I have been watching a lot of movies lately, and noticed that a lot of movies incorporate magazine covers into the storyline to make the fiction less fictitious. All major American publications’ frontpages are subjected to this ‘fair use’, but the magazine that is seemingly hijacked the most by the filmmakers is TIME magazine. With 3,400,000 per week within the U.S. only, it seems to be the media a lot of people can identify with.
According to the magazine itself, the first prominent mention of TIME in Hollywood was in 1932’s Murder on the High Seas, when the main characters read the magazine during a voyage to Europe. The first manipulated mock-up cover came in 1950’s A Woman of Distinction. In the movie, Rosalind Russell plays Susan Manning Middlecott, the dean of a small women’s college named Benton whose face graces the cover of TIME. Russell, a TIME magazine collector herself, had the make-believe-cover painting framed, and hung it in the lounge of the bathhouse beside her swimming pool in Beverly Hills. When friends would drop in and remark, “Oh. I didn’t know you were on TIME’s cover,” she would answer casually “Sure, look, there it is.” She was finally given her own cover in 1953.
In 1983 film The King of Comedy, Rupert Pupkin (Robert De Niro) kidnaps a famous talk show host to have his “big break”. During his act, Rupert noted, “Better to be king for a night, than schmuck for a lifetime.” The line was immortalized in a news report of Rupert’s release from prison at the end of the movie, as well as on TIME’s cover:
The next year, in the film 2010, the magazine was seen again. The cover was about the U.S.-Soviet tensions, in which the U.S. President is represented by 2010’s author Arthur C. Clarke and the Soviet Premier by 2001: A Space Odyssey director Stanley Kubrick.
In 1992 movie Bob Roberts was set earlier before the Gulf War. It depicts a fictitious senatorial race between conservative folk singer (and anti-Bob Dylan), Bob Roberts (Tim Robbins) and the incumbent Democrat, Brickley Paiste (Gore Vidal). Roberts was shot by a would-be assassin and paralyzed from the waist down, but he eventually won. Although TIME had covered Huey Long and George Wallace quite extensively, never since the 80s did the magazine pay substantial attention to regional elections let alone put it on the cover.
Also in 1992, Kim Basinger plays TIME magazine reporter Vicki Vale, who has come to Gotham City to do a story on Batman in Tim Burton’s Batman. She covered ‘Corto Maltese’ Revolution, which in the Batman canon was an island at the centre of an incident not unlike the Cuban missile crisis. Her pictures on the cover and throughout the magazine show a desert war zone strewn with dead bodies. In the 80s and the 90s, TIME magazine indeed put international news story like crises in Ethiopia, Rwanda and Yugoslavia on the cover, but the magazine would never misspell their photographer’s name as they did below:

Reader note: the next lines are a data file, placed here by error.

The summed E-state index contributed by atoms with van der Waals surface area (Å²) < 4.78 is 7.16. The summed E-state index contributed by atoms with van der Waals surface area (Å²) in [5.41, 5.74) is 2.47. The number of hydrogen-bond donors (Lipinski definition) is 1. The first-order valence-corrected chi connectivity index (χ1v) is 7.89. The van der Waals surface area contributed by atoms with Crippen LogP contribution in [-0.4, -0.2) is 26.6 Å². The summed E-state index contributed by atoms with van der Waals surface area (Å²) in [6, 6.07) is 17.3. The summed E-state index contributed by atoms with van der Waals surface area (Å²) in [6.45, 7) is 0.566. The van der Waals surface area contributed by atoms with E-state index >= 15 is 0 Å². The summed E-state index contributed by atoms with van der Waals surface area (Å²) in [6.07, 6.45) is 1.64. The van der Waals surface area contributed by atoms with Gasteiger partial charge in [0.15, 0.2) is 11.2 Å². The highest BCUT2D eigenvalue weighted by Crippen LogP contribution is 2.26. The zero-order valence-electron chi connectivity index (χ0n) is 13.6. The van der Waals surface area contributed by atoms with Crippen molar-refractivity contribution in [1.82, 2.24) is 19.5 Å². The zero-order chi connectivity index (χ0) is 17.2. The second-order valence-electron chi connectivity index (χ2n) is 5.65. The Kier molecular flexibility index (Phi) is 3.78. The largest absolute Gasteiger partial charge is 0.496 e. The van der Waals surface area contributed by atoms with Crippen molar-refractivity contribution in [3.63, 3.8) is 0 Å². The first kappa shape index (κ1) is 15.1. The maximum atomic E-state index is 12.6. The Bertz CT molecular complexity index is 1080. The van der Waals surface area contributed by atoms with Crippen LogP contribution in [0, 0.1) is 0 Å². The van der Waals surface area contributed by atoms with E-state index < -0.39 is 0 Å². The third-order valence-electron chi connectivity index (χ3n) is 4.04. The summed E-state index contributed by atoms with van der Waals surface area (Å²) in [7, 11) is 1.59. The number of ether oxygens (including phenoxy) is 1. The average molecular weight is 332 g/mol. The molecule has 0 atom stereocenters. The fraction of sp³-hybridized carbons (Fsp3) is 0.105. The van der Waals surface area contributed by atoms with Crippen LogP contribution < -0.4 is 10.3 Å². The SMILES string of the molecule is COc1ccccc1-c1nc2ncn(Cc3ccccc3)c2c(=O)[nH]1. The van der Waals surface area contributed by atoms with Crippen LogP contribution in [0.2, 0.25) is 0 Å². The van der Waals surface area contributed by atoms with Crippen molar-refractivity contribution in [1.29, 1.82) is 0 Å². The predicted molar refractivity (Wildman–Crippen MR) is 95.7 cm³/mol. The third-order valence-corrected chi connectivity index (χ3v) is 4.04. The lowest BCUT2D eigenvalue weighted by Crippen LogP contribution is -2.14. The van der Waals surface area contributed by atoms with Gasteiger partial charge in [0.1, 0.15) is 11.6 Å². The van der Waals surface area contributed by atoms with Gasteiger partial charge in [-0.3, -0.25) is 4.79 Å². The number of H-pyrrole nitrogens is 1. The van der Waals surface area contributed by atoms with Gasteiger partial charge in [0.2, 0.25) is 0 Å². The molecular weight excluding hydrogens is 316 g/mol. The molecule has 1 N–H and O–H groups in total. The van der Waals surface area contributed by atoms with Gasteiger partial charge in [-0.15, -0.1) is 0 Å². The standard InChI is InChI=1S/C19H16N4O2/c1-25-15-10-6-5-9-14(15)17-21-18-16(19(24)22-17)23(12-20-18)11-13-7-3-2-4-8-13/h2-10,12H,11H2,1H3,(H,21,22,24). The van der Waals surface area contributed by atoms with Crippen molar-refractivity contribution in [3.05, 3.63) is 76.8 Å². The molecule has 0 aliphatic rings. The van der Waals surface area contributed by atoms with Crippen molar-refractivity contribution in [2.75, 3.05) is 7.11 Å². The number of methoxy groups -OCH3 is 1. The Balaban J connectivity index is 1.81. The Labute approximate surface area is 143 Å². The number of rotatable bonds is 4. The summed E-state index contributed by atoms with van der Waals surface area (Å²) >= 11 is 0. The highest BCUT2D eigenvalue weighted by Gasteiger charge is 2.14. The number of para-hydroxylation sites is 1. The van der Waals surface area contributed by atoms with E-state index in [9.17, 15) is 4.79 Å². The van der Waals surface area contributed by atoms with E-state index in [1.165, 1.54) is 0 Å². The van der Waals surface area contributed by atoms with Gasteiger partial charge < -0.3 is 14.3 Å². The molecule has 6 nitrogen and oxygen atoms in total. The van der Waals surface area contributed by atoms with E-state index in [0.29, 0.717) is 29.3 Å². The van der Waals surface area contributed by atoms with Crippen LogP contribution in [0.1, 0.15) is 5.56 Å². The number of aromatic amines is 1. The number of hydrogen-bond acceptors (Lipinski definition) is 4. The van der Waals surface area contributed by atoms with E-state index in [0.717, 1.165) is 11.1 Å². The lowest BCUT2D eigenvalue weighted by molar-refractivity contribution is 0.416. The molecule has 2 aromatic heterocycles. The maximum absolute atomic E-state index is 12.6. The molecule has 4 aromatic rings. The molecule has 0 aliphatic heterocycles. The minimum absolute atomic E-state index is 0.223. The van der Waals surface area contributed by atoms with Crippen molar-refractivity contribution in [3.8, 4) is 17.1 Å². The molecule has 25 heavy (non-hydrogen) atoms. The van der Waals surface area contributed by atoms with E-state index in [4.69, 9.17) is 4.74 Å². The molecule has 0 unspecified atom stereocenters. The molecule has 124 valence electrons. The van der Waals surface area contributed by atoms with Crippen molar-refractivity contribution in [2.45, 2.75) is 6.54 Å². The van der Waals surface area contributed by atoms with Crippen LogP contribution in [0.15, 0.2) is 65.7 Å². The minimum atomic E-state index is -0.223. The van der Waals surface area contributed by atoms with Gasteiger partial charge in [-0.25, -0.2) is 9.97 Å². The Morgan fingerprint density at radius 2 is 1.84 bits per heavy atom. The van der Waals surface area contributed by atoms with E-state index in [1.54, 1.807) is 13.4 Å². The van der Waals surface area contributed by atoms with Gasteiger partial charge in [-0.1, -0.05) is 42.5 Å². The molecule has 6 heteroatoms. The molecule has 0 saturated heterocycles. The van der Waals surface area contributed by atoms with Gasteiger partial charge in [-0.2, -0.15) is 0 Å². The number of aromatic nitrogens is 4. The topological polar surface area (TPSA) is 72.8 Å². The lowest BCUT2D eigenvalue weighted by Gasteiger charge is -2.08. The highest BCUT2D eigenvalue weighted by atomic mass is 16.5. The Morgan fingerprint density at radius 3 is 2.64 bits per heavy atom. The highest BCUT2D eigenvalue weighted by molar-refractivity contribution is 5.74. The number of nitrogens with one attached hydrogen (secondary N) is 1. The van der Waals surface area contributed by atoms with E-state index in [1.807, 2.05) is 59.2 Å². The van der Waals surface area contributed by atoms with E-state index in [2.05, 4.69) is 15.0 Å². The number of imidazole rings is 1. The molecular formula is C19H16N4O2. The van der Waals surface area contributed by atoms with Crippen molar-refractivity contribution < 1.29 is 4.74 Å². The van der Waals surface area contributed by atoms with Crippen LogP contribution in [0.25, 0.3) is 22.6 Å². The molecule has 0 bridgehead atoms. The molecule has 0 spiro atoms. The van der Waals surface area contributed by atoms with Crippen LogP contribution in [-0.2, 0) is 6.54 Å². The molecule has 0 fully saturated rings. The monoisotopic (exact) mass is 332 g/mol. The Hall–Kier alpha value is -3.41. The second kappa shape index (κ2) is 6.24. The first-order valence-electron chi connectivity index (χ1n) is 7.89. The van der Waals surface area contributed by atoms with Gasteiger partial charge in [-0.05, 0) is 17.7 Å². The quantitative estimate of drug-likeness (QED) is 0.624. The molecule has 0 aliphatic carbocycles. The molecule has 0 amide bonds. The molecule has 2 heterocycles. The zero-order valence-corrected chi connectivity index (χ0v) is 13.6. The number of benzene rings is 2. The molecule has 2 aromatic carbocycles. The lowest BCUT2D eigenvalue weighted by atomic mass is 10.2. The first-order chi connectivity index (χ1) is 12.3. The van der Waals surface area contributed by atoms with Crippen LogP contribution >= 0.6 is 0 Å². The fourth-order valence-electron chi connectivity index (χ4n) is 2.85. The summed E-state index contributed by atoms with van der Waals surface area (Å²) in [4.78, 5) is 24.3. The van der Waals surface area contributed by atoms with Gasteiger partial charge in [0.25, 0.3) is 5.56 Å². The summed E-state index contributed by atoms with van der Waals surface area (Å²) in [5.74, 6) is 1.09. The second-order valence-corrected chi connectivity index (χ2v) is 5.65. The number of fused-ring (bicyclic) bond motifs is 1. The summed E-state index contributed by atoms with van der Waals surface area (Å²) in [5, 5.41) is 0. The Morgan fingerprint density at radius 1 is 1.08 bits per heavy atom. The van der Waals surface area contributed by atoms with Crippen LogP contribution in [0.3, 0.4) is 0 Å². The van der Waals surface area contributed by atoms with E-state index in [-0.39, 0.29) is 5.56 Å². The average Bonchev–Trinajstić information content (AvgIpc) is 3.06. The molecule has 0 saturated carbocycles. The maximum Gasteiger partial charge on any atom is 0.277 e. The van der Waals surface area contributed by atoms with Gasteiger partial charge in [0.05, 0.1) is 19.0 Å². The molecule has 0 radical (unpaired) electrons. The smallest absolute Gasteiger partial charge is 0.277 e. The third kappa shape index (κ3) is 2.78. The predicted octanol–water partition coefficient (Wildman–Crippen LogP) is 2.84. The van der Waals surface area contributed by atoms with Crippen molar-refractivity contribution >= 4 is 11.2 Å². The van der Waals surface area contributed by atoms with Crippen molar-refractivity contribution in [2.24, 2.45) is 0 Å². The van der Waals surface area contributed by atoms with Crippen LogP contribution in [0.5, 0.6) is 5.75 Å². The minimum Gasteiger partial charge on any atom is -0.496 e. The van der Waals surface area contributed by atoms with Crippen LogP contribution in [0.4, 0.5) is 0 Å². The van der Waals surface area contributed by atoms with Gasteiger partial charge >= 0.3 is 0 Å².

In 1996, Al Pacino made the cover as Mayor John Pappas, an idealist New York mayor who fought against big city neighborhoods, mafia and crime. Five years later the movie City Hall, Mayor Rudi Giuliani made the cover as Man of the Year.
Simone, short for SIMulation ONE, was the name of 2002 movie starring Rachel Roberts. A desperate director makes a computer-programmed actress and she became an instant superstar in a movie that makes the viewers think about our celebrity-obsessed world. In the movie, Simone won the Oscar for Best Actress and become TIME magazine Person of the Year. Ironically, no entertainer has ever been chosen for that honor (Bono won it for his humanitarian work) but ‘computer’ was once chosen as the Machine of the Year.
In 2001, Smallville, a TV show about young Superman premiered on the Warner Brothers. The first season contained two TIME covers, one honoring Dr. Virgil Swann as Man of the Year. Virgil Swann, a scientist who was able to translate the Kryptonian tongue, was played by Christopher Reeve himself. In the pilot episode, Superman’s eventual first girlfriend Lana Lang made the cover after her family was killed by the meteor shower that brought Superman to our planet. (In real-life, both Swann and Lang won’t make it to the cover, their fame being to localized and narrowly defined; however, Lang cradled by her (later) adopted aunt can made an iconic image).
The next year, 2002, came the movie Reign of Fire, probably one of the most ridiculous sci-fi/fantasy movies of our time. During London Underground construction, a huge, hibernating dragon is discovered. It springs to life and creates havoc all over the world. Time was there to cover it too:
In 2004, Pixar joined the TIME magazine bandwagon in The Incredibles. The cover logo was a tribute to the 40s and the 50s, but the magazine itself never used the following format, and the phrase ‘The Weekly Magazine’ was retired in the 50s. But, it is perhaps the first animated TIME magazine mock-up:
The magazine was used twice in 2006 movie, Man of the Year, where Robin William plays a comedian Tom Dobbs, who was erroneously elected the President of the United States. The movie title itself was based on the magazine’s tradition to name whoever won the presidential election as their Man of the Year. The Man of the Year cover is a little funny because the producers not only copied the magazine, but the pictures of Ben Franklin and Thomas Jefferson on the right were the drawings that appeared on TIME magazine’s covers previously.
Alan Moore himself have used TIME magazine as a prop in his 1984 graphic novel, Watchmen. The movie adaptation in 2008 used the magazine in what is perhaps the most authentic-looking mock-up I have ever seen (which is ironic because of the subject matter):